Three Mini Stories To Make You Smile During The COVID-19 Crisis

Bru-nO, Pixabay

Each week we seem to be inundated with coronavirus news, so we wanted to do something that wasn’t the latest on infections, hospitals or deaths. Instead here are three mini-stories that will hopefully lift your mood.

The Birthday Party Amended

Birmingham resident Randi Pink calls herself a birthday fanatic. She had been planning her daughter Charli’s birthday party for months. She turned 3 in March. But as the coronavirus took hold, Pink had to keep paring down her idea.

On the day of Charli’s birthday, Pink took a laundry basket and placed it in front of the house.

“[I] flipped it upside down draped it in a little bit of fabric, set a table for her with some Little Debbie cakes on it and teddy bears around it,” Pink says. “She was elated.”

That might have been because Pink also put up signs in the neighborhood telling people who walked or drove by to yell out and wish Charli “Happy Birthday.”

Pink’s mom came by too and helped celebrate, but from a safe distance. This self-described birthday fanatic admits maybe simple is better.

“It was a beautiful, beautiful birthday,” Pink says.

A Round of Music

The Alabama Symphony Orchestra is not performing right now because of the COVID-19 pandemic. But as part of a campaign to stay connected with their audience, some members have videos on social media of themselves playing. Principal flutist Lisa Wienhold offers a different proposal: a chance to play a duet with her.

She recorded herself playing one part of a canonic sonata by Georg Telemann. It’s a bit like a round, think “Row, Row, Row Your Boat.” She posted the video and sheet music online and invited people to play along.

Wienhold says she hasn’t heard from anyone who has tried it. She sent the link to her flute students and suspects some of them might have. In the meantime, she tried playing along with herself.

The music from a flute or two may be soothing, but it’s not the same as the sound of a full orchestra.

“I miss it terribly and I can’t wait until we can all be back together again,” Wienhold says.

Until then, it’s a musical connection via a screen.

An Outbreak of Silliness

Craig McRee has a thing for silly songs. He’s a musician and a DJ at Substrate Radio, an online radio station in Birmingham. McRee’s girlfriend has 8-year-old, twin girls.

“I’ll make up silly songs running around the house just to teach them a lesson, to have fun,” McRee says.

Naturally, the times demand songs that inform us about the coronavirus. Such as one he wrote called, “We’ve got to be OCD.”

McRee says he’s written about six songs related to the pandemic so far. He hasn’t really shared them outside his family. But his passion brings up an interesting question. What do you rhyme with coronavirus or COVID-19?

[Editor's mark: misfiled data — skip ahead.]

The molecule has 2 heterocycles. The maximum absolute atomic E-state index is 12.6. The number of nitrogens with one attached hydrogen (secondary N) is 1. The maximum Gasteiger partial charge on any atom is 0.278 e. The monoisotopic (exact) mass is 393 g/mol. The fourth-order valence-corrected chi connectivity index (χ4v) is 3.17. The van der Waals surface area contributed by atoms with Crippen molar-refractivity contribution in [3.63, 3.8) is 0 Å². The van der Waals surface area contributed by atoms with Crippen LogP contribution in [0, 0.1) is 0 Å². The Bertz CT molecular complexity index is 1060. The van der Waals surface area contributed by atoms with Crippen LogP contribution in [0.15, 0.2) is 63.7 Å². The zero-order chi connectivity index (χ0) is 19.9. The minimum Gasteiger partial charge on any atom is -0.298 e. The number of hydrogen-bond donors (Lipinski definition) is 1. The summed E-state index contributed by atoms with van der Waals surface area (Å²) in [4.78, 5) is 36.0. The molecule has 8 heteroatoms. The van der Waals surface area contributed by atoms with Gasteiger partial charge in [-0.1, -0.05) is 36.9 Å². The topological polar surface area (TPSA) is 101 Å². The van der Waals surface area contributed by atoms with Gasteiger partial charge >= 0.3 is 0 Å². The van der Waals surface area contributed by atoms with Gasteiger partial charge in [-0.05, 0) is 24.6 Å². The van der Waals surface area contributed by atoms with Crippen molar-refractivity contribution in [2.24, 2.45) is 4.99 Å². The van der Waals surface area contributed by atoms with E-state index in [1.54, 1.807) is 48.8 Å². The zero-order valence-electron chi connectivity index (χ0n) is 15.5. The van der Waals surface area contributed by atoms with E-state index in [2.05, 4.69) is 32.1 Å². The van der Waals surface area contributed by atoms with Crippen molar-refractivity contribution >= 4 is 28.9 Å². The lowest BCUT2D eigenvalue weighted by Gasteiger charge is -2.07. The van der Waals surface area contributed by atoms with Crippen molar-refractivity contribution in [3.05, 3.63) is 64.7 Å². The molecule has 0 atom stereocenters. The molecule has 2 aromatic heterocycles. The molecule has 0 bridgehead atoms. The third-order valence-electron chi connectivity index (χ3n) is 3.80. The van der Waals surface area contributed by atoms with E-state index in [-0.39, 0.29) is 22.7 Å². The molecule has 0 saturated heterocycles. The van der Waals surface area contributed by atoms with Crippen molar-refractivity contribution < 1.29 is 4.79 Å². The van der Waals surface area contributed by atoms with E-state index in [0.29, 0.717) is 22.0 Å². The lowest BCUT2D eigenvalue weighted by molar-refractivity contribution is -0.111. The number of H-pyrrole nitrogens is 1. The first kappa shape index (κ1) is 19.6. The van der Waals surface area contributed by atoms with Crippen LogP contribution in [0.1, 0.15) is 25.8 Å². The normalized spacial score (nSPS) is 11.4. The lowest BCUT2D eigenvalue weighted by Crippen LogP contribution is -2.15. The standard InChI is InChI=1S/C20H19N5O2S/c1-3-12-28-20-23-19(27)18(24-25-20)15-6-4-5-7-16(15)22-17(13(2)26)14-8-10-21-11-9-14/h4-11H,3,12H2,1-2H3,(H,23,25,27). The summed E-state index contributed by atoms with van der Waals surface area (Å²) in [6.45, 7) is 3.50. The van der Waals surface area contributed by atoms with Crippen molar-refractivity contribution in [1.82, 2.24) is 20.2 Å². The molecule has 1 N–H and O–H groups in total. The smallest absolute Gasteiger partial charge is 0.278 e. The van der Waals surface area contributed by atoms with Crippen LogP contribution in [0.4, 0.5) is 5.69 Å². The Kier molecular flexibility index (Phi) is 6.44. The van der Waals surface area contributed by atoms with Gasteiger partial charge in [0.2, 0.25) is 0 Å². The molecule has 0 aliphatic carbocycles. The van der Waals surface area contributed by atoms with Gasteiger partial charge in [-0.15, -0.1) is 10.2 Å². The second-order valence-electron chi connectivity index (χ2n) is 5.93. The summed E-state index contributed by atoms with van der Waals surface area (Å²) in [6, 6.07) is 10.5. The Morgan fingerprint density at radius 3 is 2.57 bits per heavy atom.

“I have rhymed COVID-19 with jelly bean,” McRee says. “Coronavirus [with] who’s gonna hire us.”

He says music is infectious, and now, perhaps more than ever, that’s an infection worth catching.

An Added Bonus

For the musical theater crowd, a couple of other delights.

Several of these stories came through our Facebook group we’ve called “Y’all’s Things Considered.” It’s a place to interact with other public radio fans, share ideas, and a resource for helpful information. Join the conversation with “Y’all’s Things Considered” on Facebook.

More Arts and Culture Coverage

Hack Exposes Vulnerability Of America’s Energy Supply Lines

Colonial Pipeline’s shutdown of its 5,500-mile pipeline Friday after a ransomware attack. But this is not the first time the public’s attention has been turned to the things that can go wrong with the energy supply.

Legislative Wrap-Up: Medical Marijuana And Yoga Bills Pass, Gambling Bill Stalls

A medical marijuana bill goes to the governor. Meanwhile a gambling bill looks unlikely to pass this session.

Alabama Legislature Drops Resistance, OKs Medical Marijuana

The bill faced strong resistance among House lawmakers.

WBHM Wins Four Regional Edward R. Murrow Awards

Public Radio WBHM 90.3 FM has won four regional Edward R. Murrow awards, including the award for Overall Excellence. WBHM also won awards in these categories: Continuing Coverage – The pandemic rages through Alabama, WBHM News Team Excellence in Sound – “Through The Intercom, Nursing Home Employee Sings To Residents” by Mary Scott Hodgin Hard […]

New Orleans’ Return To Cultural Parades Is A Step Toward Healing In The South

In April, Mardi Gras Indians held a funeral and parade for one of their own – one of a few large cultural events to occur since the pandemic started and most large events in the region were canceled.

Fentanyl Overdose Deaths Increase 100% In Jefferson County

The powerful synthetic opioid is now being mixed with drugs like cocaine and methamphetamine, leading to more overdose deaths.

More Arts and Culture Coverage